As green groups and Indigenous leaders continue to raise alarm about the ecological and economic threats of the Trans Mountain pipeline expansion project—which Canadian Prime Minister Justin Trudeau recently announced the government is taking over after protests led Kinder Morgan to halt construction—12 activists on Tuesday launched an aerial blockade at the Ironworkers Memorial Bridge in Vancouver to stop an oil tanker from leaving the pipeline's terminal.

Opponents of the expansion project are especially concerned that, if completed, it would trigger a nearly seven-fold increase in the number of tar sands tankers that depart from the company's terminal in Burnaby, British Columbia, increasing the risk of a major oil spill and degrading marine conditions along the "tanker superhighway."

Greenpeace Canada's Mary Lovell, a climber from Seattle, Washington, said in a statement: "We urgently need to protect water because this tanker superhighway threatens the entire coast down to California. We are taking action today to defend water, health, and the climate—and we aren't alone. Hundreds of thousands of people from around the world are standing with us."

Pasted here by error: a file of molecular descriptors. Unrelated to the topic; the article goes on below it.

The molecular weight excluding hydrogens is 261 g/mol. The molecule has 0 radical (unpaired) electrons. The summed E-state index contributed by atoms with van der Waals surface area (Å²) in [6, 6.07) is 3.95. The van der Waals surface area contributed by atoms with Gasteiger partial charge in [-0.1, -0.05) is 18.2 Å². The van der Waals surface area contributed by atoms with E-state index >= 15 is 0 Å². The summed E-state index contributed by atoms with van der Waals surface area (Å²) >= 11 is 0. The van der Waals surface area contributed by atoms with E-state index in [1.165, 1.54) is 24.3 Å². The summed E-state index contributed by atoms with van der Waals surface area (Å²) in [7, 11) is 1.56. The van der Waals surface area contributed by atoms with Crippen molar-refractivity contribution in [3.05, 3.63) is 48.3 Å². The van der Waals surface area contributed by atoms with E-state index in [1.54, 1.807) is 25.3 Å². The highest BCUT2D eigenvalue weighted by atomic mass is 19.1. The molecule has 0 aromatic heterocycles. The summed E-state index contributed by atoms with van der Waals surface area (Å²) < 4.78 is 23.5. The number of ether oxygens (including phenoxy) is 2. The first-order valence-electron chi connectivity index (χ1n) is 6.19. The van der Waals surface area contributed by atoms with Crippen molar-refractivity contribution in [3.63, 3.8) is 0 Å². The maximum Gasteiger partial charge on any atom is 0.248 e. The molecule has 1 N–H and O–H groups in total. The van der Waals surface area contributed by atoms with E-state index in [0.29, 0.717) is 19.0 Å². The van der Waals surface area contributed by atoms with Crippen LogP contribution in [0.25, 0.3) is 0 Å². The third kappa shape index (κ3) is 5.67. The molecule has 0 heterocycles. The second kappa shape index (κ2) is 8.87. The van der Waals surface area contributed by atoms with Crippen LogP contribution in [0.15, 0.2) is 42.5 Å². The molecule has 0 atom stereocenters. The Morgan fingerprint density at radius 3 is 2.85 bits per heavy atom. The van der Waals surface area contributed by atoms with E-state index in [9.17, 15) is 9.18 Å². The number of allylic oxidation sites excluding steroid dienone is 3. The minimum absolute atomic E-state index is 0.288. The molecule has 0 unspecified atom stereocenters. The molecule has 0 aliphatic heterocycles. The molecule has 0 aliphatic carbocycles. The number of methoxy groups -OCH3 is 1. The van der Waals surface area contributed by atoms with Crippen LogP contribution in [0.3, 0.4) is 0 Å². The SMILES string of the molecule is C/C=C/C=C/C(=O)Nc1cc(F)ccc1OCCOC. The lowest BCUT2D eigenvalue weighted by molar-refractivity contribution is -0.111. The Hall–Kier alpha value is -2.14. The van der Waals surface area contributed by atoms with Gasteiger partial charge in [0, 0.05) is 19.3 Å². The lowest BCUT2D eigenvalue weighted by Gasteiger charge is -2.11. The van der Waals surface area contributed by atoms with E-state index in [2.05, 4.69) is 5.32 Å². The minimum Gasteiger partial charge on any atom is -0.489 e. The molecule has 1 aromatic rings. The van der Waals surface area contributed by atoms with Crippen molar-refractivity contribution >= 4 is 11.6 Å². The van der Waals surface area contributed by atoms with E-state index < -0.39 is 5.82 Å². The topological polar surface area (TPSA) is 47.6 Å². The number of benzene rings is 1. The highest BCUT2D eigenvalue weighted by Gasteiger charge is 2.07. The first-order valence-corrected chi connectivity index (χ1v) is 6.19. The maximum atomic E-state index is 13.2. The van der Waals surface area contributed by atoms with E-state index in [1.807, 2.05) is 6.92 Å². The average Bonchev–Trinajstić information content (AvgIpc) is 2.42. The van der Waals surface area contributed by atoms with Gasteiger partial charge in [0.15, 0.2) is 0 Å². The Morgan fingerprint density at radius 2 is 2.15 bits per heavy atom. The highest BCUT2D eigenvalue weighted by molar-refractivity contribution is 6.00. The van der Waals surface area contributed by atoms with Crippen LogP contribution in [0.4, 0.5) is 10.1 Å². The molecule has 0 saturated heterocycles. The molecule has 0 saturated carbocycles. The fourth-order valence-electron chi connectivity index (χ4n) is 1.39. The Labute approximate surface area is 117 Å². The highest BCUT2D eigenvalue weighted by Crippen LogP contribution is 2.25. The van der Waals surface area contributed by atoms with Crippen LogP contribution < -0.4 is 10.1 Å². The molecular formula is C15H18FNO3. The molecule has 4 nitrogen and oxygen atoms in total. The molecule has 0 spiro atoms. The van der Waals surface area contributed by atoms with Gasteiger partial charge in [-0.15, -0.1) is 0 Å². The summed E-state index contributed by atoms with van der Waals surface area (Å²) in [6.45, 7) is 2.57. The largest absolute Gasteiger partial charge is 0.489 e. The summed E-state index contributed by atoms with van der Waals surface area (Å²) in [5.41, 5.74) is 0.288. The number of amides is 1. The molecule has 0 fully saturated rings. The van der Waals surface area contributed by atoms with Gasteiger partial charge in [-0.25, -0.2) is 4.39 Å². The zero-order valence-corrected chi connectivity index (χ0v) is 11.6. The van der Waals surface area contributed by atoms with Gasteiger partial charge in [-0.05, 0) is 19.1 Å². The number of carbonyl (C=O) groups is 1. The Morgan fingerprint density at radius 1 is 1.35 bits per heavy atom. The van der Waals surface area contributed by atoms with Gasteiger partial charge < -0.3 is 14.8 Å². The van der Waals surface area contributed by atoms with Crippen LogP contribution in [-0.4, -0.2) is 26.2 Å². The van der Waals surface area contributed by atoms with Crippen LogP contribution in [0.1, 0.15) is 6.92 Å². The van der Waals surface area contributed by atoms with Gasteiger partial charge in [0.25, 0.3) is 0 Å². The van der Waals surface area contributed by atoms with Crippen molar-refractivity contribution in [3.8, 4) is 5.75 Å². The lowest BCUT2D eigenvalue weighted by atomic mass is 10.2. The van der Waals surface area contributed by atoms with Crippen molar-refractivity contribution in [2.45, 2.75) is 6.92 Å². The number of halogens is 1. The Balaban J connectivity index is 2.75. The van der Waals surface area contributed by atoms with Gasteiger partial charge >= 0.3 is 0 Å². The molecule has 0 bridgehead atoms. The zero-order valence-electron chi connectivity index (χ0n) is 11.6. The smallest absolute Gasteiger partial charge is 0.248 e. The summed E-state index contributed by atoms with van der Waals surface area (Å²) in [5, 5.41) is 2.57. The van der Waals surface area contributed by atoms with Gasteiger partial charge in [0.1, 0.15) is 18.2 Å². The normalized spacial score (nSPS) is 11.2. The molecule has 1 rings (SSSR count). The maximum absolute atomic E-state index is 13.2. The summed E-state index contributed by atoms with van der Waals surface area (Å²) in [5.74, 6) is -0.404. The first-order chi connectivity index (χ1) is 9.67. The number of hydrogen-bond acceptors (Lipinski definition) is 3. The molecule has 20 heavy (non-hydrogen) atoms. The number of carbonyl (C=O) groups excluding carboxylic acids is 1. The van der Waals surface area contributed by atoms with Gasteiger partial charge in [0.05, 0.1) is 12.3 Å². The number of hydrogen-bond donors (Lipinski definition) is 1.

"I will remain the fierce opposition. It is in my blood to protect the water," declared Will George, one of the climbers and the leader of Kwekwecnewtxw. "Our Indigenous rights are being completely ignored, the safety of our water is being ignored, and most of all, my son's future is at stake. I will do whatever it takes to protect the water and my family and your family.

Greenpeace Canada's Mike Hudema, another climber based in Vancouver, specifically called out Trudeau for ignoring the widespread protests and attempting to save the pipeline project. "Trudeau is standing on the wrong side of history. Climate leaders don't choose to buy pipelines," he said. "World leaders cannot be allowed to approve projects that violate the rights of Indigenous peoples."

Hudema tweeted his view from the bridge, adding, "It's always a good day to protect the things you love."

This article was originally published in Common Dreams on July 3, 2018.

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Huge thank you to these brave water protectors! Millions have your backs. This pipeline will never be built.

The Ironworkers' Memorial Second Narrows Bridge itself and the rail bridge next to it are particularly vulnerable to collapse should a vessel hit them.
With an average 20-minute tide window to get oil tankers under them and the First Narrows bridge, with all other inlet traffic cleared of the shipping lane, what could go wrong? The rail bridge has collapsed before, and the resulting chaos and costs were contained. If the Second Narrows Bridge is lost, it will cost a few $-billion, with traffic and business in the whole Lower Mainland suffering for the couple of years required to rebuild.

Three cheers for their demonstrative courage and conviction. So too are their other heros....